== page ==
The negotiations with the buyout firms make Ann, which has a market capitalization of $1.6 billion, the latest retailer to seek a leveraged buyout in response to declining earnings. A deal is highly uncertain, however, because banks are reluctant to provide as much debt as buyout firms want amid economic concerns over these retailers, as well as regulatory constraints.
The exact status of the talks between the private equity firms and Ann could not be learned. It is possible that other buyout firms could emerge as buyers for the company, the people said this week.
The sources requested anonymity because the talks are confidential. Ann, Golden Gate and Bain declined to comment.
Like other women’s specialty retailers, Ann has been hit hard in recent quarters by increased competition, heavy in-store promotions and a pullback in consumer spending.
Taking retailers private has become increasingly difficult within the last year, as many of these companies cope with low traffic and declining sales. Guidance on leveraged lending from U.S. regulators has made financing even more difficult.
Private equity firm Sycamore Partners abandoned an attempt to acquire women’s retailer Express Inc earlier this year because it could not get deal financing on acceptable terms.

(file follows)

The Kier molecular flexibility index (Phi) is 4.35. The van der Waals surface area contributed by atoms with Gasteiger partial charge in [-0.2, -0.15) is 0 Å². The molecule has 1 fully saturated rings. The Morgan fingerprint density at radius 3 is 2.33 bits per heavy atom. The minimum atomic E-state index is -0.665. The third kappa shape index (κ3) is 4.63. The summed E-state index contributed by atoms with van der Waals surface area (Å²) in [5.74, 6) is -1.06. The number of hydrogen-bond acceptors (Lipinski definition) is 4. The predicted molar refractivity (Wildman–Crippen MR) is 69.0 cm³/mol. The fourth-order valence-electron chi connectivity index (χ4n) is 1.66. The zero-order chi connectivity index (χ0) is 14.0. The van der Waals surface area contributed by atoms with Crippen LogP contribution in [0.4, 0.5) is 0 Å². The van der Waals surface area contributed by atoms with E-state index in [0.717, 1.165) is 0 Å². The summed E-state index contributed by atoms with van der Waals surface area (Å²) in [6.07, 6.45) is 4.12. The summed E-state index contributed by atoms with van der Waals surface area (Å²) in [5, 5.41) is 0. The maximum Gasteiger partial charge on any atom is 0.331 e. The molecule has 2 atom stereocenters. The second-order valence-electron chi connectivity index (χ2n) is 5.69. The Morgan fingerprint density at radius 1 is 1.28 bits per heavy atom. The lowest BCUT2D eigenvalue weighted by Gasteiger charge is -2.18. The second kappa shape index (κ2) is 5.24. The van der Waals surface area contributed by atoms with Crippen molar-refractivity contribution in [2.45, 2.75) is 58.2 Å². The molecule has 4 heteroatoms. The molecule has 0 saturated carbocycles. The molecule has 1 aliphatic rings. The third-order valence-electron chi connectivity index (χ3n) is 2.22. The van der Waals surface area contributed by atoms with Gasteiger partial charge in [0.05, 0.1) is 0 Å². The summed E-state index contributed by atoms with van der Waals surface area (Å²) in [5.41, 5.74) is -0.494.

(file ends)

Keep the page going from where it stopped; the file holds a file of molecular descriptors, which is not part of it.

Sycamore is also struggling to finance a buyout of Chicos FAS Inc for similar reasons, Reuters previously reported.
Ann is also facing pressure from two shareholders, hedge funds Engine Capital LP and Red Alder LLC, to consider selling itself to a private equity firm or a large international retailer.
Best known for its women’s suits and officewear, Ann hired investment bank JPMorgan Chase & Co last summer to explore strategic alternatives, Reuters has previously reported.
Last year, Golden Gate took a 9.5 percent stake in Ann, saying the stock was undervalued. Ann later said it had entered into a confidentiality agreement with Golden Gate.
Ann operates 1,050 Ann Taylor, Ann Taylor Factory, Loft and Loft Outlet stores in 47 states; Washington D.C.; Puerto Rico and Canada.
In the three months to Nov. 1, Ann reported profit of $30 million, down from $41 million a year earlier. Excluding one-time items, Ann reported profit of $33 million.
(Additional reporting byGreg Roumeliotis in New York; Editing by Lisa Von Ahn)